Isolation and high genetic diversity in dwarf mountain toads (Capensibufo) from South Africa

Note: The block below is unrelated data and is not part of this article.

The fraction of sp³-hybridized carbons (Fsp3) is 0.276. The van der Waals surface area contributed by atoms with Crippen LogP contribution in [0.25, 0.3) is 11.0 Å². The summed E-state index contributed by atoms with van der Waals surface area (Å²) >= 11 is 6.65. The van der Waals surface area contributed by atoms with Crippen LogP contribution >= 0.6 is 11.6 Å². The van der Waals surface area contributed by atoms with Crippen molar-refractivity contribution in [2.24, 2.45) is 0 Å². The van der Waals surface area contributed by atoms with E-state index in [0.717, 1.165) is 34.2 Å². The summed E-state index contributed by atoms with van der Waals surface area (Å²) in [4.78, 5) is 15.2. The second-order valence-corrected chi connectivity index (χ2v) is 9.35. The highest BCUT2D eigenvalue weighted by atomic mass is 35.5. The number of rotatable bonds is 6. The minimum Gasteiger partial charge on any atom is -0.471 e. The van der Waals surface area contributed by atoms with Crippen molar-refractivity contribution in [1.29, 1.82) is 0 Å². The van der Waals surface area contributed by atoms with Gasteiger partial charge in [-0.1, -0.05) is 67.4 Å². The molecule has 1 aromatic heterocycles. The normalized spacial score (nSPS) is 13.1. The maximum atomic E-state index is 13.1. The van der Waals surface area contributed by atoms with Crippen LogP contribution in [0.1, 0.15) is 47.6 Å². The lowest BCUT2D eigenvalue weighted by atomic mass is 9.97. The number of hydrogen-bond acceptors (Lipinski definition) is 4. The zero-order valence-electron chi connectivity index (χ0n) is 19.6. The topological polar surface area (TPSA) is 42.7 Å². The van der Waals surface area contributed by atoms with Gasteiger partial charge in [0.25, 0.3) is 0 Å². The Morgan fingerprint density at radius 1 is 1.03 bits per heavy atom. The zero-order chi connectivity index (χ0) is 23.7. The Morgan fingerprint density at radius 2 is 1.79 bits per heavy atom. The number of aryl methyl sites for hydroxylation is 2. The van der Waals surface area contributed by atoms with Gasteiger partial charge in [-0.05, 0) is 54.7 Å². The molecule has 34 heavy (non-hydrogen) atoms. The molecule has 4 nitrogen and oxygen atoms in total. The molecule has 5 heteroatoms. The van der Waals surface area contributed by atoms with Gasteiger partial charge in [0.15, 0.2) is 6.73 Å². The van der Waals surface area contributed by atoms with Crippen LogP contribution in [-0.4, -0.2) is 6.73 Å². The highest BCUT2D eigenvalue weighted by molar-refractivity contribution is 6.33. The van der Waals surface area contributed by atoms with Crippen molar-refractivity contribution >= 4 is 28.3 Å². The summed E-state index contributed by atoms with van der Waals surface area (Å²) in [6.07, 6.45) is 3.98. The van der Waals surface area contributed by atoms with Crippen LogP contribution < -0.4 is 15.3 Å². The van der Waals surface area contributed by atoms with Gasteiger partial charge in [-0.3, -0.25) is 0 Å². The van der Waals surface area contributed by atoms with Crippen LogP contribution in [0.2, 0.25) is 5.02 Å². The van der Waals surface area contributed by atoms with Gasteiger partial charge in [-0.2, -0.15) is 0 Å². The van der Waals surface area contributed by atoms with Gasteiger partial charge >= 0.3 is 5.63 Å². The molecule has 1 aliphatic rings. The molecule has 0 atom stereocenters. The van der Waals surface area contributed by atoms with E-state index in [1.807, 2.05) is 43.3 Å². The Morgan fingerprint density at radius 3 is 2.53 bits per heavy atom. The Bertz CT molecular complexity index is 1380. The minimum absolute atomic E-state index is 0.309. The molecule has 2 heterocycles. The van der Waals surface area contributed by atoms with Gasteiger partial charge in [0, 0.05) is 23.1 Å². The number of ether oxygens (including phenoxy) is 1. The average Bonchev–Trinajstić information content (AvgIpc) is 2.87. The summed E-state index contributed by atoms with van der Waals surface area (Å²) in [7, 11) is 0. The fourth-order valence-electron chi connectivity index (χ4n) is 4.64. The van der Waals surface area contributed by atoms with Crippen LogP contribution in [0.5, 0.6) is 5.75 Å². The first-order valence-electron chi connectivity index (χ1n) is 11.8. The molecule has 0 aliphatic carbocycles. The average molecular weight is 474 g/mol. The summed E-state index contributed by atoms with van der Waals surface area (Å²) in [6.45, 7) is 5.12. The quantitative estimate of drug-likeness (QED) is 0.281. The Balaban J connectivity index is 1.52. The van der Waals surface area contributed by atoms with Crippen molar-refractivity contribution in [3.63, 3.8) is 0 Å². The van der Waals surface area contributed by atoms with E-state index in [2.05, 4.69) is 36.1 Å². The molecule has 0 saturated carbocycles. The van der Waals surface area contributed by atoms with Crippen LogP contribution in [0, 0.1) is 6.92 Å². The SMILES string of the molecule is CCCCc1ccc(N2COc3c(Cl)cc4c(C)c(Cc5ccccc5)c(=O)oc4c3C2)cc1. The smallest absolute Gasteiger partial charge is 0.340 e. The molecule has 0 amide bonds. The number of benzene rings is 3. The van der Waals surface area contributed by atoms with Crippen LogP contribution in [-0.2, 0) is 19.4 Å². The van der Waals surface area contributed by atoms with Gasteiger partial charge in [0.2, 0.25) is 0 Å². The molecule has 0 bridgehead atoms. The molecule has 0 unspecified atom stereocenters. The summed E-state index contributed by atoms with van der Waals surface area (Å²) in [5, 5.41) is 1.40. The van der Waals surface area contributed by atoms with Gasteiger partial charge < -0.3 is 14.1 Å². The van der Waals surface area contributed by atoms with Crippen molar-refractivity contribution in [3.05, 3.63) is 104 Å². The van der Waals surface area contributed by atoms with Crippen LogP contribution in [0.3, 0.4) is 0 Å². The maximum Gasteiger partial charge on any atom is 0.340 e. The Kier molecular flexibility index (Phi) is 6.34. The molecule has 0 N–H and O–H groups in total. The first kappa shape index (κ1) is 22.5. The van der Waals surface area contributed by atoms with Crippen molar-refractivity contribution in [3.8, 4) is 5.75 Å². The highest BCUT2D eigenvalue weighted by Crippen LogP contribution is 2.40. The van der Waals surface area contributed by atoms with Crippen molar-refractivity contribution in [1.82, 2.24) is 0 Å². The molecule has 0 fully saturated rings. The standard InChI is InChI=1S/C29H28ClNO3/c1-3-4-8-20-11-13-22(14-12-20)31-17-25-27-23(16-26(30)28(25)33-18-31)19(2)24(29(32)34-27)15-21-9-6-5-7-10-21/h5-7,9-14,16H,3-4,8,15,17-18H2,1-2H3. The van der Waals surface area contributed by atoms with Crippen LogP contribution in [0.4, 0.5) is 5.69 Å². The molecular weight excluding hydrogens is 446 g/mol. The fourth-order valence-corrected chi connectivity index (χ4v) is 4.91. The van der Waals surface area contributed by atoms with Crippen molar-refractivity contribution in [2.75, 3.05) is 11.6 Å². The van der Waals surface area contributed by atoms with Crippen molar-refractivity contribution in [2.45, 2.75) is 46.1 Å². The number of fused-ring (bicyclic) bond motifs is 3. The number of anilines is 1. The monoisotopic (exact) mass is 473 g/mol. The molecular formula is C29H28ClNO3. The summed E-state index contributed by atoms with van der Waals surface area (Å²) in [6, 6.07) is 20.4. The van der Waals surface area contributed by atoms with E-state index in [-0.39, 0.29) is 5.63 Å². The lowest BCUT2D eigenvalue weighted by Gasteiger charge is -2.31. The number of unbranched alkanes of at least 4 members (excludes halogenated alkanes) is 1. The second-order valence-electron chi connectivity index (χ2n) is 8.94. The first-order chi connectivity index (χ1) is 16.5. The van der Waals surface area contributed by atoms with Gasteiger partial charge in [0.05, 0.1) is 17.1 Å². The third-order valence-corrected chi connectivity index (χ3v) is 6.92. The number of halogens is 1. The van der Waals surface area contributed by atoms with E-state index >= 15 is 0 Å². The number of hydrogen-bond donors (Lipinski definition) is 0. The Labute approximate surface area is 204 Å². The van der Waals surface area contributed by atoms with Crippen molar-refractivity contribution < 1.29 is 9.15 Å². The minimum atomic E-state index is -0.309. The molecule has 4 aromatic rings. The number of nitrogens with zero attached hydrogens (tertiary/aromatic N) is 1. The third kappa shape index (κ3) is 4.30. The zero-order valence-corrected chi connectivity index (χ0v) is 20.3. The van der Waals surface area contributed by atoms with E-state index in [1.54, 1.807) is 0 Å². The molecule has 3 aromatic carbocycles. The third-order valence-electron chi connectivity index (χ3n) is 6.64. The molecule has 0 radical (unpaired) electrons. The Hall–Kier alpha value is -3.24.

Traditional models of amphibian dispersal and gene flow point to low dispersal and high philopatry. In recent years, this traditional view has been challenged and it appears that no general model holds across taxa. Conservation of amphibians cannot be addressed on an over-arching scale, but must come on a case-by-case basis, especially for range-restricted species where information on gene flow and migration must be incorporated into conservation efforts. The only two members of the genus Capensibufo Grandison, 1980 (Anura: Bufonidae) are range restricted small bufonids, with distributions limited to montane areas in South Africa. Using a Bayesian analysis of two mitochondrial markers (16S and ND2), we examined the genetic patterns in Capensibufo rosei and Capensibufo tradouwi in order to understand both taxonomic and geographic boundaries. These species were not monophyletic, and demonstrate no clear taxonomic boundaries. Instead, the genus is extremely diverse genetically, with distinct lineages confined to isolated mountains that represent geographic boundaries. In addition, bioclimatic modelling using MAXENT and scenarios of climatic conditions at both the present and last glacial maximum suggest multiple bioclimatic and physical barriers to gene flow at present and in the past. We conclude that members of the genus have very low vagility, that current taxonomic boundaries are inadequate, and that strong geographic structuring has undoubtedly contributed to genetic diversity at the species level, rather than the population level. © 2010 The Linnean Society of London.